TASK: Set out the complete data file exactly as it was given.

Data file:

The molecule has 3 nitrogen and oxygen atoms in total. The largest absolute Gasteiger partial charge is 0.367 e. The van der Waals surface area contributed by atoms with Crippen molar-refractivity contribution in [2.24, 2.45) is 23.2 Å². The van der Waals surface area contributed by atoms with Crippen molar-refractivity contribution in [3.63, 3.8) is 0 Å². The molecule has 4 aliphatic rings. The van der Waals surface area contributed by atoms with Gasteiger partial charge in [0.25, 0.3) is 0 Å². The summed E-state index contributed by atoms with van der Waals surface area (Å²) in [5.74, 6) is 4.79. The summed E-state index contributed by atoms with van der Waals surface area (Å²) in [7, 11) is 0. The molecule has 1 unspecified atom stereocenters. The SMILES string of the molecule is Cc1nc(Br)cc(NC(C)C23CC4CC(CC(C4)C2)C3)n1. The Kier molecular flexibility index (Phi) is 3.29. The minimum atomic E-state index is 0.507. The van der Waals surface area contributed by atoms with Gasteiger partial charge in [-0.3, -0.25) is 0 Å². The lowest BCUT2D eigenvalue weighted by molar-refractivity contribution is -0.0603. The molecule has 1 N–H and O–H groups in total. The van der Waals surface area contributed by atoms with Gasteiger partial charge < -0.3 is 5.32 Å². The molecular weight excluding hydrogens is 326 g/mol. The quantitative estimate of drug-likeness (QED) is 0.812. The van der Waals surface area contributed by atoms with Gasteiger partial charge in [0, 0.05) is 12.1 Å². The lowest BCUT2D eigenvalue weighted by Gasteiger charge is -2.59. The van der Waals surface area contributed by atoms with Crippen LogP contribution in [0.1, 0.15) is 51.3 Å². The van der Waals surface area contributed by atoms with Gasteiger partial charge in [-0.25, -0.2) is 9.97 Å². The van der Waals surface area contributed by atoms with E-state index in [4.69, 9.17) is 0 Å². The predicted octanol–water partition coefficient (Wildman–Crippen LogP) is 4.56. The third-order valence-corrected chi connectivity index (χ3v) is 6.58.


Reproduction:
The molecule has 3 nitrogen and oxygen atoms in total. The largest absolute Gasteiger partial charge is 0.367 e. The van der Waals surface area contributed by atoms with Crippen molar-refractivity contribution in [2.24, 2.45) is 23.2 Å². The van der Waals surface area contributed by atoms with Crippen molar-refractivity contribution in [3.63, 3.8) is 0 Å². The molecule has 4 aliphatic rings. The van der Waals surface area contributed by atoms with Gasteiger partial charge in [0.25, 0.3) is 0 Å². The summed E-state index contributed by atoms with van der Waals surface area (Å²) in [5.74, 6) is 4.79. The summed E-state index contributed by atoms with van der Waals surface area (Å²) in [7, 11) is 0. The molecule has 1 unspecified atom stereocenters. The SMILES string of the molecule is Cc1nc(Br)cc(NC(C)C23CC4CC(CC(C4)C2)C3)n1. The Kier molecular flexibility index (Phi) is 3.29. The minimum atomic E-state index is 0.507. The van der Waals surface area contributed by atoms with Gasteiger partial charge in [-0.3, -0.25) is 0 Å². The lowest BCUT2D eigenvalue weighted by molar-refractivity contribution is -0.0603. The molecule has 1 N–H and O–H groups in total. The van der Waals surface area contributed by atoms with Gasteiger partial charge < -0.3 is 5.32 Å². The molecular weight excluding hydrogens is 326 g/mol. The quantitative estimate of drug-likeness (QED) is 0.812. The van der Waals surface area contributed by atoms with Gasteiger partial charge in [0, 0.05) is 12.1 Å². The lowest BCUT2D eigenvalue weighted by Gasteiger charge is -2.59. The van der Waals surface area contributed by atoms with Crippen LogP contribution in [0.1, 0.15) is 51.3 Å². The van der Waals surface area contributed by atoms with Gasteiger partial charge in [-0.25, -0.2) is 9.97 Å². The van der Waals surface area contributed by atoms with E-state index in [4.69, 9.17) is 0 Å². The predicted octanol–water partition coefficient (Wildman–Crippen LogP) is 4.56. The third-order valence-corrected chi connectivity index (χ3v) is 6.58.